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Winfield launches $2M 109th Avenue project; hopes to begin work in 2021
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Winfield launches $2M 109th Avenue project; hopes to begin work in 2021

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Winfield launches $2M 109th Avenue project; hopes to begin work in 2021

Renderings from DLZ show the scope of work planned for the intersection of 109th Avenue and Grand Boulevard in Winfield. Town officials hope to break ground on the project this year. 

WINFIELD — The town is looking to tackle a long-awaited project this year. 

During its Tuesday evening meeting, the Winfield Town Council announced the town secured funding to improve the intersection of 109th Avenue and Grand Boulevard. 

Town Council President Gerald Stiener said the town received a Community Crossing grant for $1 million, as well as funds from the Little Calumet River Basin Development Commission, to complete the project.

The town is working on securing funds to begin the roughly $2 million project this year, "hopefully sooner rather than later," Stiener said. 

"We're working out some of the logistical details, but we're anxious to get this project done," Stiener said. "It is a very dangerous intersection. Anybody who's driven down this road knows. My wife almost got hit there tonight, as a matter of fact."

Stiener added: "It's a major improvement to 109th Avenue and will help keep traffic flowing, help avoid accidents, and we're all excited about it."

The project includes lowering 109th Avenue at the intersection to create a line of sight for motorists; widening the road to include shoulders and a turn lane; adding drainage swales on both sides of 109th; and installing a new culvert, project documents show. 

"It's really going to happen. It's been a long time coming," Stiener said. "We've been working on this for a long time — doing right-away acquisitions, and everything else that it took to get this done. It's not an easy project." 

Stiener told The Times after the meeting the town is working on "several other" improvements to 109th Avenue. 

Councilman Dave Anderson thanked state Sen. Rick Niemeyer, R-Lowell, and former state Rep. Lisa Beck, D-Hebron, for their help in moving the project forward. 

"We appreciate both, but Senator Niemeyer, being a big driver to help get this done, we really appreciate it," Anderson said, noting the legislator helped the town secure funding. 

Town Council Vice President Tim Clayton said the project has been "a long time coming."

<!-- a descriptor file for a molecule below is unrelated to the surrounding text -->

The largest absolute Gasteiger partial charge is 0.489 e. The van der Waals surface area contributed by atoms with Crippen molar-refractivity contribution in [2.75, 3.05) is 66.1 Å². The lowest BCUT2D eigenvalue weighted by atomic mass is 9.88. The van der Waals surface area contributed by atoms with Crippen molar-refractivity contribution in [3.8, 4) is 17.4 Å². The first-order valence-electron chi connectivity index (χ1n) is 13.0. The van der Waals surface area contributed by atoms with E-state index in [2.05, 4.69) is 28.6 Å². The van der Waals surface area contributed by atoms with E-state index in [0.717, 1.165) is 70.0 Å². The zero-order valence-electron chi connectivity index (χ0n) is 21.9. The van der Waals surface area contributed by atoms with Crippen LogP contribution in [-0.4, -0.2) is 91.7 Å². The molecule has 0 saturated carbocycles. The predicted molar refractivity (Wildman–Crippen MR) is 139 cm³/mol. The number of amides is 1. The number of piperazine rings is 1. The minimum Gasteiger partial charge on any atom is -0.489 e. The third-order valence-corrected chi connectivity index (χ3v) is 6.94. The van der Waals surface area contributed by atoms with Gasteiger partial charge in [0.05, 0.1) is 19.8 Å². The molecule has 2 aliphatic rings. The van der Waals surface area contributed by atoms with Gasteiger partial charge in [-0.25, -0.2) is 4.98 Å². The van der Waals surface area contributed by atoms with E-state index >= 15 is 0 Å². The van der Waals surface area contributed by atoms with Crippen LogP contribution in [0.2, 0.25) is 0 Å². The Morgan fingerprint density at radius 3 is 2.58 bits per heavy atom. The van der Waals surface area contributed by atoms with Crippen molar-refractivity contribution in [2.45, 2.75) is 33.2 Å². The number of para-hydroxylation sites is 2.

"We've been working on trying to find the right way to fix it, and this is what we feel is the right way to do it," Clayton said. 

The work is set to go out to bid by next week, hopefully, Town Engineer Mike Duffy said, noting a bid will be awarded before April 8. 

Also Tuesday, the Council: 

  • OK'd combining two lots into one within Doubletree Lake Estates.
  • Agreed to release a performance bond and create a $49,143.19 maintenance bond for Deer Creek Estates, phase two.
  • Voted unanimously to release a performance bond for Deer Creek Estates, phase 3, and create a $139,020.21 maintenance bond.
  • Adopted Ordinance No. 312-A, which amends the town's 2021 salary ordinance, to create a new, full-time public works director position. The town's current public works director was considered part time until Tuesday.
  • Approved soil boring services for the 109th Avenue and Grand Boulevard improvement project, as well as the Randolph Street sidewalk project not to exceed $13,450. The work is set to begin Thursday, town engineer Duffy said.
  • OK'd the town's Capital Improvement Plan for 2021 to 2022, which includes sidewalk and trail installations, along with vehicle for the police department and public works.

Gallery: The Times Photos of the Week 

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South Lake County Reporter

Mary Freda is the South Lake County reporter at The Times. She is a proud Ball State graduate, where she studied news journalism and Spanish. You can reach Mary at mary.freda@nwi.com or 219-853-2563.

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During its last meeting of the year, the Town Council unanimously approved various changes to Winfield Town Code, including an ordinance that requires tobacco and vape shops seek a variance before moving into town.

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